I got this good news Monday. I almost cried when I was lying on the table while being scanned and saw the look on the face of the person doing the scanning. There were tears, wanting to leak out.

But I didn’t. I sniffled a bit later that evening, while I was working in the kitchen, but that’s been it with the crying. I’m not being stoic. If I needed to cry, I would. I just haven’t.

The first couple of days, I was blue and angry. I mean really, I-want-to-be-left-alone blue-and-cursing angry.

I had actually begun to think I might be on the road to years of cancer-free time. It took me a while to get there, but I had started thinking I could exhale and just live for a while.

That’s why I was so angry. I lost that little bit of lightness Monday and I was angry about having it snatched away. (Read the rest here.)

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What Was Your Best Lent Ever?

Photo Source: Flickr Creative Commons by Miran Rijavec https://www.flickr.com/photos/miran/

Photo Source: Flickr Creative Commons by Miran Rijavec https://www.flickr.com/photos/miran/

I wrote this for the National Catholic Register at the beginning of Lent, but I think it’s pertinent for this Holy Week. Think on Jesus this week, my friends. Remember what He did for you.

What Was Your Best Lent Ever?
The Catholic Church is the spiritual home where we can lay our burdens down and rest in His grace.

What was your “best” Lent ever?

The most recent issue of the (Archdiocese of Oklahoma City) Sooner Catholic had an article in which the author asked and answered this question. It made me think for a moment, but only for a moment. My answer was easy.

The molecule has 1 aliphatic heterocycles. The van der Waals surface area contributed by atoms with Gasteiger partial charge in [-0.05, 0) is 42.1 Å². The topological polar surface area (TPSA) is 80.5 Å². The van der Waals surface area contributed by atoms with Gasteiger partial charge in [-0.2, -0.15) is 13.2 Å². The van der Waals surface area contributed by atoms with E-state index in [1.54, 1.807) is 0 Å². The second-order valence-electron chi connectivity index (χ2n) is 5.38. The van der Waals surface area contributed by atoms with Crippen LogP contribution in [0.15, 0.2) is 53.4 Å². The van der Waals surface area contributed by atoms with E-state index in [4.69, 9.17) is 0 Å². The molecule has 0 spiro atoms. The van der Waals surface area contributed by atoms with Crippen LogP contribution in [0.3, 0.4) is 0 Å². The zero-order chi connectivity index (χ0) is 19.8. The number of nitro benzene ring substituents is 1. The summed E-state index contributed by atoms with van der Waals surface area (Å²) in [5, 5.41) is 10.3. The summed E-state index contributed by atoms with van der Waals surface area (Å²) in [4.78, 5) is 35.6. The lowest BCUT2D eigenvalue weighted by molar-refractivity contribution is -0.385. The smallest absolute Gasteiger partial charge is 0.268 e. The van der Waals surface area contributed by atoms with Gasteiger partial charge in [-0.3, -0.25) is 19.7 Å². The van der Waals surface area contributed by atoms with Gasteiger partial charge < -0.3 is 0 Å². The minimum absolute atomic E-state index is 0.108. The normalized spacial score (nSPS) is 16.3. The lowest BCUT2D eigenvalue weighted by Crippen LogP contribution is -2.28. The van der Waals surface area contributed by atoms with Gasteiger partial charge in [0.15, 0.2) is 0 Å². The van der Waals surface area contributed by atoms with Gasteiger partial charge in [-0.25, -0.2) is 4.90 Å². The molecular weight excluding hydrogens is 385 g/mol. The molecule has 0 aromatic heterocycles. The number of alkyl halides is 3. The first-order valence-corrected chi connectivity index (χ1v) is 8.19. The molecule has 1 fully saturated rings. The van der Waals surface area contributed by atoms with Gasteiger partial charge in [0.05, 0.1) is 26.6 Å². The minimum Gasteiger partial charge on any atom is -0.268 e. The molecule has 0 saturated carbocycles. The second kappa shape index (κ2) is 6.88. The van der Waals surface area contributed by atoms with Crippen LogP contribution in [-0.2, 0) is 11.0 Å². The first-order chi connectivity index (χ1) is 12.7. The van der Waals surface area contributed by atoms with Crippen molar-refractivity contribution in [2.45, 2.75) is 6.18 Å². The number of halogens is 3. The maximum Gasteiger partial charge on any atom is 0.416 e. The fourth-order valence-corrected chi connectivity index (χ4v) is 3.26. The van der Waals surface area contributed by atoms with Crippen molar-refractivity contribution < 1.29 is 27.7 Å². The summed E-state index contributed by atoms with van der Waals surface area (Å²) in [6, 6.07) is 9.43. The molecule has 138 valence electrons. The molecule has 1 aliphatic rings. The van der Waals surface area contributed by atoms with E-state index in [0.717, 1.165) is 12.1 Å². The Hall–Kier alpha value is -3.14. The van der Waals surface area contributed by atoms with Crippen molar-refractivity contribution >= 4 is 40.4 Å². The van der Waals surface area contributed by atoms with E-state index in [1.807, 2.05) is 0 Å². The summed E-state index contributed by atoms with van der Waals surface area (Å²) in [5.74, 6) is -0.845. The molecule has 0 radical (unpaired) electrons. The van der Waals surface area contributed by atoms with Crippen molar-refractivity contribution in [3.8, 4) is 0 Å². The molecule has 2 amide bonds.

My best Lent ever was the Lent in which I came into the Catholic Church. I didn’t know that Catholics used the phrase “Welcome home” to congratulate new members, so when it was addressed to me, I was a bit bemused. The bemusement was minor because “Welcome home” seemed exactly right for the way I felt.

In the words of John Denver, I had come home to a place where I’d never been before. I had come home to the Church.

Around 1.2 billion people call themselves Catholic. With that many people, it is inevitable that there will be rockin’ and rollin’ among the faithful from time to time. The idea that 1.2 billion people can agree on anything is fantastic enough, but that they can shape their behavior and way they live their lives along a set of beliefs and teachings that are themselves 2,000 years old is incredible.

Yet that is what happens. For instance, despite the many differences between and among Catholics, we — all 1.2 billion of us — are right now engaged in the thing we call Lent. Some Catholics may be blithe or even indifferent about the whole thing, scarcely noticing it and not really changing their lives because of it. Other Catholics may be eating bread and water for the 40 days and praying on their knees for hours each morning.